Here we have the Opacity of the Cuff is equal to the Opacity of the Left Hand. So now when I take the Opacity of that Left Hand and bring it down, you will see that the Cuff follows along; very nice! So let's do the same thing for the Left Forearm and the Bicep. So I am going to go ahead into Transform > Opacity > Add Expression, Pick Whip to the Opacity of the Left Hand, and do the exact same thing for the Left Bicep.

Add Expression, and then just connect it all together. There it is. Okay. So now when I take this Opacity of the Left Hand down, the whole arm goes behind. That's wonderful! But we can actually make this a little bit easier, because we can get stuck at a point where it's at halfway between front and back, and we really don't want that. So let's go ahead and make it so it's either one or the other, and we can do that by adding in what's called an expression control.

So I am going to select my Left Hand, and under Effect go to Expression Controls, and here we have a bunch of controls that we can use. In this case, we want to use what's called the Checkbox Control, and basically all that does is it adds an effect here. If we open that up, you will see we have Checkbox Control, and there's really only two values for this check box: On, and Off. Okay, so before we actually do anything, let's go ahead and rename this. I am going to right-click over Checkbox Control, hit Rename, and I am just going to call it Front/Back, and that gives me an idea as to what it does.

And then all we have to do is connect the Opacity of my Left Hand to this checkbox. So again, I'm going to select my Left Hand Opacity, Add an Expression, and then use my Pick Whip to bring it up to the checkbox. When I do, that you will see that when it's off, the hand is behind, but when I turn it on, it seems like nothing happens. That's because we have a little bit of a disparity here; the checkbox gives you a value of 1 or 0.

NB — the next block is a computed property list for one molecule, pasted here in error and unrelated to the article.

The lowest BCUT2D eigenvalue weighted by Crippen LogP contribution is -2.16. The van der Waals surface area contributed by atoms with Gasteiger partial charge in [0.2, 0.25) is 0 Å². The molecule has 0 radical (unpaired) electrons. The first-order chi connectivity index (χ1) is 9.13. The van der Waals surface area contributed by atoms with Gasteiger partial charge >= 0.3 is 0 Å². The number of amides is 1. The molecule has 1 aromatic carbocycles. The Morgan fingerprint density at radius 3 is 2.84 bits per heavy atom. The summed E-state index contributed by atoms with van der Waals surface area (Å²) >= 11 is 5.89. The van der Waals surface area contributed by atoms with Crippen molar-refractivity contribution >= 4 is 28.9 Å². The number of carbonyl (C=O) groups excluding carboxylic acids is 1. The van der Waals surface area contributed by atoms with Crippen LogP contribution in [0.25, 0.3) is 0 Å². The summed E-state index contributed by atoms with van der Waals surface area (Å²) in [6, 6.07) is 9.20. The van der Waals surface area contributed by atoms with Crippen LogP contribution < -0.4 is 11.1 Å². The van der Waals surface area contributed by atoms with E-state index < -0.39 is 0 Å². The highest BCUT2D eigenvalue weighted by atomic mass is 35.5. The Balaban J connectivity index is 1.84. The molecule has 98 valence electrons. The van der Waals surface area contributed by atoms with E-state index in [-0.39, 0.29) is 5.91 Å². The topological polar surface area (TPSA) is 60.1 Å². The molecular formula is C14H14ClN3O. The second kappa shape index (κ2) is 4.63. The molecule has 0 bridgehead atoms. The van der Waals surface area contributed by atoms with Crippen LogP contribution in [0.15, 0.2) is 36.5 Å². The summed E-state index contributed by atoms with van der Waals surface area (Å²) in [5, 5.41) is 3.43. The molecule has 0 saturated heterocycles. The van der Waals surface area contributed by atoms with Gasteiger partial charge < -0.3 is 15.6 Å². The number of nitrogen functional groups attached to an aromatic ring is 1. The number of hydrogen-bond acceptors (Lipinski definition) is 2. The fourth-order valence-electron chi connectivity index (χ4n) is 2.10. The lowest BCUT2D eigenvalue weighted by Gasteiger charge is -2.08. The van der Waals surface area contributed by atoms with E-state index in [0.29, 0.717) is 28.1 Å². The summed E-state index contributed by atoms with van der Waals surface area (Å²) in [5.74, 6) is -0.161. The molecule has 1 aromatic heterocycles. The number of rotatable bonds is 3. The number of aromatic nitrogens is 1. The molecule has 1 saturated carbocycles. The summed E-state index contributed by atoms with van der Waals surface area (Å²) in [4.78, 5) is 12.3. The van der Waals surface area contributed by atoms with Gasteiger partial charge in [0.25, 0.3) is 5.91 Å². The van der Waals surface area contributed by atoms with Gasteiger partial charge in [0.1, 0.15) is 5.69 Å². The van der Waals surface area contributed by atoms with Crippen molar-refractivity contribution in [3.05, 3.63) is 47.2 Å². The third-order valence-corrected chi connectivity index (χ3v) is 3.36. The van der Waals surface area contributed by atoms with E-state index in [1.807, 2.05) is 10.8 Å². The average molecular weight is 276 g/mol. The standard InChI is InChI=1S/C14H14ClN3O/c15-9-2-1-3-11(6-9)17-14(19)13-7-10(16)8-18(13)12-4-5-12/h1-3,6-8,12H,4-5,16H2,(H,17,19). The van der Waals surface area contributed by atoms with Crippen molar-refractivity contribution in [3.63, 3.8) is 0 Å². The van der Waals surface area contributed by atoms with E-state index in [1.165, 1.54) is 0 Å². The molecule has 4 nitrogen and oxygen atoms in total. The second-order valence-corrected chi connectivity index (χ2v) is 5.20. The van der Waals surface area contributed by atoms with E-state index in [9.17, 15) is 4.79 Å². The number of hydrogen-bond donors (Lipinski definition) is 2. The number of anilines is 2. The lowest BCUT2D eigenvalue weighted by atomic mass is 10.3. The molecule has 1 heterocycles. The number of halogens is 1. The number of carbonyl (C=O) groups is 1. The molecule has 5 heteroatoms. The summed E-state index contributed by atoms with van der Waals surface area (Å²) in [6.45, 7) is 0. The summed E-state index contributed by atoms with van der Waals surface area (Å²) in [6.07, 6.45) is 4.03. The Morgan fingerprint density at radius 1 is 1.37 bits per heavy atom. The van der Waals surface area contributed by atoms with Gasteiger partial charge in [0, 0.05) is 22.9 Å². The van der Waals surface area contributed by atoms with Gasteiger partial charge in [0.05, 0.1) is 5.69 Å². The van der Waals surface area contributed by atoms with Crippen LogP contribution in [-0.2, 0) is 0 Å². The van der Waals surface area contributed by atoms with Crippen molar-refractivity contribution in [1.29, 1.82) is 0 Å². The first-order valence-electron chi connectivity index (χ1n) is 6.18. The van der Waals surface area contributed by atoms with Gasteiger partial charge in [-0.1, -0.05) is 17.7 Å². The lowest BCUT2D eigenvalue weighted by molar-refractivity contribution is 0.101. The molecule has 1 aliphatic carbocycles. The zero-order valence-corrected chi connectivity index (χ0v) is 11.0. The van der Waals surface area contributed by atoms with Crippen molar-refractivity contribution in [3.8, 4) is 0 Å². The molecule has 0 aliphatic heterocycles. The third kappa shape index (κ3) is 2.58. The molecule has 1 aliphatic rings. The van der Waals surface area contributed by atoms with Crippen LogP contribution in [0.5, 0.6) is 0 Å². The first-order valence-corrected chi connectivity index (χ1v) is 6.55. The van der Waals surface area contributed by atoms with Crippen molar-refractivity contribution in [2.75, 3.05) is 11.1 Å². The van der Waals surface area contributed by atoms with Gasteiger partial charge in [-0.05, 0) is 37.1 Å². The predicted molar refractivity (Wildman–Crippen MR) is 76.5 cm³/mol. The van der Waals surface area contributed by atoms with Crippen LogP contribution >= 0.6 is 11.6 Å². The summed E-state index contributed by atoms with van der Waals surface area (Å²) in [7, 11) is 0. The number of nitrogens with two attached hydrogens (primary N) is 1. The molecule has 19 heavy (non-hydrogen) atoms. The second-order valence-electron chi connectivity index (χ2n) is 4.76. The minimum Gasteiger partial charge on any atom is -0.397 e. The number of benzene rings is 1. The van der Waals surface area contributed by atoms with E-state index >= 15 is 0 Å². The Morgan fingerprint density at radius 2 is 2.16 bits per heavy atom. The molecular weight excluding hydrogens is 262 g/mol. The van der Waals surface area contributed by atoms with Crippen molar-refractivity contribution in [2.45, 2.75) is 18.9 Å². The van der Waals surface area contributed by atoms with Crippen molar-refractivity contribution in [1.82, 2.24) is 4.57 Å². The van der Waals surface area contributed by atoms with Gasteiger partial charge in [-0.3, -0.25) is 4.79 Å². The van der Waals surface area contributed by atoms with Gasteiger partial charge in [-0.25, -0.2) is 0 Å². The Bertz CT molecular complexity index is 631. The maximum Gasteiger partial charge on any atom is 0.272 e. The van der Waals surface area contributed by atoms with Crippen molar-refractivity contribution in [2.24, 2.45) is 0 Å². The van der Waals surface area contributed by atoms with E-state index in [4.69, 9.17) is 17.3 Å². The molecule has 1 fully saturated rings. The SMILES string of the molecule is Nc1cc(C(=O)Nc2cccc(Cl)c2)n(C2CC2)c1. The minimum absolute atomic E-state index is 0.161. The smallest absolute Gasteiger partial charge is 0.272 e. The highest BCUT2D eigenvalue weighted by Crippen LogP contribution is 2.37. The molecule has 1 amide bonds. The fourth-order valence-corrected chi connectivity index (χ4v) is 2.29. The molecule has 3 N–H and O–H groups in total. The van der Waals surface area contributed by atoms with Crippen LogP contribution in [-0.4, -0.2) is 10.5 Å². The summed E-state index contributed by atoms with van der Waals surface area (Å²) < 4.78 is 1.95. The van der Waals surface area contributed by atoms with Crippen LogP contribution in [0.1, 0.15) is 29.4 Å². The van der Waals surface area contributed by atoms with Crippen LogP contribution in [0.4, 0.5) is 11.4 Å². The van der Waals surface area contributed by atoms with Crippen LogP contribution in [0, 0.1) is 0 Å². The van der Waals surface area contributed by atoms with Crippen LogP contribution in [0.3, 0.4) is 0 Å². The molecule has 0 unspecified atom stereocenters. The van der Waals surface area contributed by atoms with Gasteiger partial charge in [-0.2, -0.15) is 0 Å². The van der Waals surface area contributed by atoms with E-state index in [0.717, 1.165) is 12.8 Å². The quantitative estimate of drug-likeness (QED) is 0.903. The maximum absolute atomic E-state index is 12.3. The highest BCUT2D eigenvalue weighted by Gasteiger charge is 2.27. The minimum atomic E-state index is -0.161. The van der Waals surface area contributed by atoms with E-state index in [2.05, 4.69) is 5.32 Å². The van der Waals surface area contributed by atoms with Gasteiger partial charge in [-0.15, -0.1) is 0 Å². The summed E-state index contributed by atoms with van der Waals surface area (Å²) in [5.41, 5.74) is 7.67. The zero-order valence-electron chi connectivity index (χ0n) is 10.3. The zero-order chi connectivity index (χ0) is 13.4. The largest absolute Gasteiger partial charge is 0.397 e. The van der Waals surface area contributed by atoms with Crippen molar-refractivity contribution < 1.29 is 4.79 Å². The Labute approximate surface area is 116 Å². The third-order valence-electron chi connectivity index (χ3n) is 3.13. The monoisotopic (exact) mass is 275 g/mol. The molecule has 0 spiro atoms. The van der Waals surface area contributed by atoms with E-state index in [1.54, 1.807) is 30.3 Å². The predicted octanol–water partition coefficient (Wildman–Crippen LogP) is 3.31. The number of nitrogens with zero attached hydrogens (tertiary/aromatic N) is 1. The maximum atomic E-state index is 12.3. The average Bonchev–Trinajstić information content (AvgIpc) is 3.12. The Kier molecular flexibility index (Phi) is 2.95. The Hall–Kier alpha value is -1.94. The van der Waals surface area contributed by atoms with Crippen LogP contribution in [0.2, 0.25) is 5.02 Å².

Opacity goes between 0 and 100. So if you take a look at this checkbox, when it's On, my Opacity is at 1%. When it's Off, it's at 0%. So it's working, but we need to multiply it in order to get it to bring the Opacity up to 100. So in order to get 1 up to 100, you have to multiply it by 100. So I am going to go into the Expression here, under Opacity, and just go to the very end of that, and hit the asterisk, which means times 100. So everything there, times 100, and then just click off of that, and it should work.

So now we have got it on, and off. So now when this checkbox is On, that means the hand is in front; when it's Off, the hand is in back. But we still have one more problem, and that's which hand we are using. You can see that this Left Hand has a time remap on it. So when I change it, the hand behind doesn't change along with it. We still need to use one more expression to connect the second hand to the original. So I am going down to the very bottom of the stack, go into LEFT HAND 2, and you will see we have the Time Remap; it's just not connected.

So I am going to select my Time Remap, add an Expression, and again, just use this Pick Whip and drag it up. Find the Left Hand Time Remap, and just click there. So now LEFT HAND 2 is following the original Left Hand. So when I do my hand, it all follows along, and then when I go behind and in front, I have the exact same hand. So now all I need to do is to lock my copies, because they are aligned exactly with my original layers, and I don't want to mess that up.

So I am going to go down and select Cuff 2, Forearm, Bicep, and LEFT HAND 2, and make sure that those are locked, and now I should have an arm that rotates fairly well. So I can go in front of the body, and if I turn this off, I can go behind the body as well. So as you can see, we've used expressions to create a hand that goes in front of, and behind, the body. The way that we did this was we made copies of the hand, put them behind the body, and then used expressions to tie together the opacity, as well as the time remap on the hands.

So you can start to see how even with simple expressions like this we can get a lot more functionality to our characters.